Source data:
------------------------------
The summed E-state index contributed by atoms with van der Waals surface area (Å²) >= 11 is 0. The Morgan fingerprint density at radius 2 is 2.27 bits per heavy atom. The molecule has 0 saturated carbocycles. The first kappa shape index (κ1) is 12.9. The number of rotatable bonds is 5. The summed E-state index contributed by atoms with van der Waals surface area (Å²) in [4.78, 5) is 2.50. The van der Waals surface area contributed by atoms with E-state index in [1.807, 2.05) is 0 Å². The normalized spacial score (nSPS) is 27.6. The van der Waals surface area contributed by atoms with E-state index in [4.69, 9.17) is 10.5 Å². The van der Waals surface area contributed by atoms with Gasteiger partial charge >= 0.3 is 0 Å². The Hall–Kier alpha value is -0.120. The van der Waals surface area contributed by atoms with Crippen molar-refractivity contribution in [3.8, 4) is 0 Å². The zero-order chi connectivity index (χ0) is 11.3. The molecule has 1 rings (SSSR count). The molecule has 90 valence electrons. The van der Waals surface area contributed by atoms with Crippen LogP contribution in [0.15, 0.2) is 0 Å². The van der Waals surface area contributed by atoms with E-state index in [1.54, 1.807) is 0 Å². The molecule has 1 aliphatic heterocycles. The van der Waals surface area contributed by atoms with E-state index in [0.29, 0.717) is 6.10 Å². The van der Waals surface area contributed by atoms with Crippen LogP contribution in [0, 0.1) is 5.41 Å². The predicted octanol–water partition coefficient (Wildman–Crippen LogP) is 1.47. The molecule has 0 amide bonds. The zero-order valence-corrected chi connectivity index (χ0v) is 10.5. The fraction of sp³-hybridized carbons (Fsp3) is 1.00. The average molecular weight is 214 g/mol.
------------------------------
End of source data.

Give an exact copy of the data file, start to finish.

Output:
The summed E-state index contributed by atoms with van der Waals surface area (Å²) >= 11 is 0. The Morgan fingerprint density at radius 2 is 2.27 bits per heavy atom. The molecule has 0 saturated carbocycles. The first kappa shape index (κ1) is 12.9. The number of rotatable bonds is 5. The summed E-state index contributed by atoms with van der Waals surface area (Å²) in [4.78, 5) is 2.50. The van der Waals surface area contributed by atoms with E-state index in [1.807, 2.05) is 0 Å². The normalized spacial score (nSPS) is 27.6. The van der Waals surface area contributed by atoms with E-state index in [4.69, 9.17) is 10.5 Å². The van der Waals surface area contributed by atoms with Gasteiger partial charge >= 0.3 is 0 Å². The Hall–Kier alpha value is -0.120. The van der Waals surface area contributed by atoms with Crippen molar-refractivity contribution in [3.8, 4) is 0 Å². The zero-order chi connectivity index (χ0) is 11.3. The molecule has 1 rings (SSSR count). The molecule has 90 valence electrons. The van der Waals surface area contributed by atoms with Crippen LogP contribution in [0.15, 0.2) is 0 Å². The van der Waals surface area contributed by atoms with E-state index in [1.54, 1.807) is 0 Å². The molecule has 1 aliphatic heterocycles. The van der Waals surface area contributed by atoms with E-state index in [0.29, 0.717) is 6.10 Å². The van der Waals surface area contributed by atoms with Crippen LogP contribution in [0, 0.1) is 5.41 Å². The predicted octanol–water partition coefficient (Wildman–Crippen LogP) is 1.47. The molecule has 0 amide bonds. The zero-order valence-corrected chi connectivity index (χ0v) is 10.5. The fraction of sp³-hybridized carbons (Fsp3) is 1.00. The average molecular weight is 214 g/mol.